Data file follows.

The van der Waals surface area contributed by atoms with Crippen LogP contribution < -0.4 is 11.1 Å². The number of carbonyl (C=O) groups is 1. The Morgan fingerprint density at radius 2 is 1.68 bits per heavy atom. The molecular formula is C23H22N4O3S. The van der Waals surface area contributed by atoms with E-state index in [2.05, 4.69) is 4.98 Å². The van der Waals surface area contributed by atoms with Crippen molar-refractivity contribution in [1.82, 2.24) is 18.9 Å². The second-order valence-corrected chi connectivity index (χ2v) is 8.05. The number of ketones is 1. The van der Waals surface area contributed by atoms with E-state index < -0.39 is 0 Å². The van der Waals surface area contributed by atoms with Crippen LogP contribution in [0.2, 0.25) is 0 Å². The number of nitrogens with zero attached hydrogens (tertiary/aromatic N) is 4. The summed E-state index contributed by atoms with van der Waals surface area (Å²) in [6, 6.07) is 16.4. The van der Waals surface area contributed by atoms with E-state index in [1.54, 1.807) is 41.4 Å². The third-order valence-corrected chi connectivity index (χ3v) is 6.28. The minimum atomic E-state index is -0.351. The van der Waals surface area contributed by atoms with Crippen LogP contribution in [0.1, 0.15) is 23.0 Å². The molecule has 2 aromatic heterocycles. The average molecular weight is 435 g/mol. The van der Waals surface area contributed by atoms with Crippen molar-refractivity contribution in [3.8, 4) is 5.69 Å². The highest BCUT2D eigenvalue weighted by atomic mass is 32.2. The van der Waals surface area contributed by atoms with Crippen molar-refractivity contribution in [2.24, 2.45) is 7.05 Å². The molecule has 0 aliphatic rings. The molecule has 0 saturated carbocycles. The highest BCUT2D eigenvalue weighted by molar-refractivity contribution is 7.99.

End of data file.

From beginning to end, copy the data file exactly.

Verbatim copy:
The van der Waals surface area contributed by atoms with Crippen LogP contribution < -0.4 is 11.1 Å². The number of carbonyl (C=O) groups is 1. The Morgan fingerprint density at radius 2 is 1.68 bits per heavy atom. The molecular formula is C23H22N4O3S. The van der Waals surface area contributed by atoms with E-state index in [2.05, 4.69) is 4.98 Å². The van der Waals surface area contributed by atoms with Crippen molar-refractivity contribution in [1.82, 2.24) is 18.9 Å². The second-order valence-corrected chi connectivity index (χ2v) is 8.05. The number of ketones is 1. The van der Waals surface area contributed by atoms with E-state index < -0.39 is 0 Å². The van der Waals surface area contributed by atoms with Crippen LogP contribution in [0.2, 0.25) is 0 Å². The number of nitrogens with zero attached hydrogens (tertiary/aromatic N) is 4. The summed E-state index contributed by atoms with van der Waals surface area (Å²) in [6, 6.07) is 16.4. The van der Waals surface area contributed by atoms with E-state index in [1.54, 1.807) is 41.4 Å². The third-order valence-corrected chi connectivity index (χ3v) is 6.28. The minimum atomic E-state index is -0.351. The van der Waals surface area contributed by atoms with Crippen LogP contribution in [0.1, 0.15) is 23.0 Å². The molecule has 2 aromatic heterocycles. The average molecular weight is 435 g/mol. The van der Waals surface area contributed by atoms with Crippen molar-refractivity contribution in [3.8, 4) is 5.69 Å². The highest BCUT2D eigenvalue weighted by atomic mass is 32.2. The van der Waals surface area contributed by atoms with Crippen molar-refractivity contribution in [2.24, 2.45) is 7.05 Å². The molecule has 0 aliphatic rings. The molecule has 0 saturated carbocycles. The highest BCUT2D eigenvalue weighted by molar-refractivity contribution is 7.99.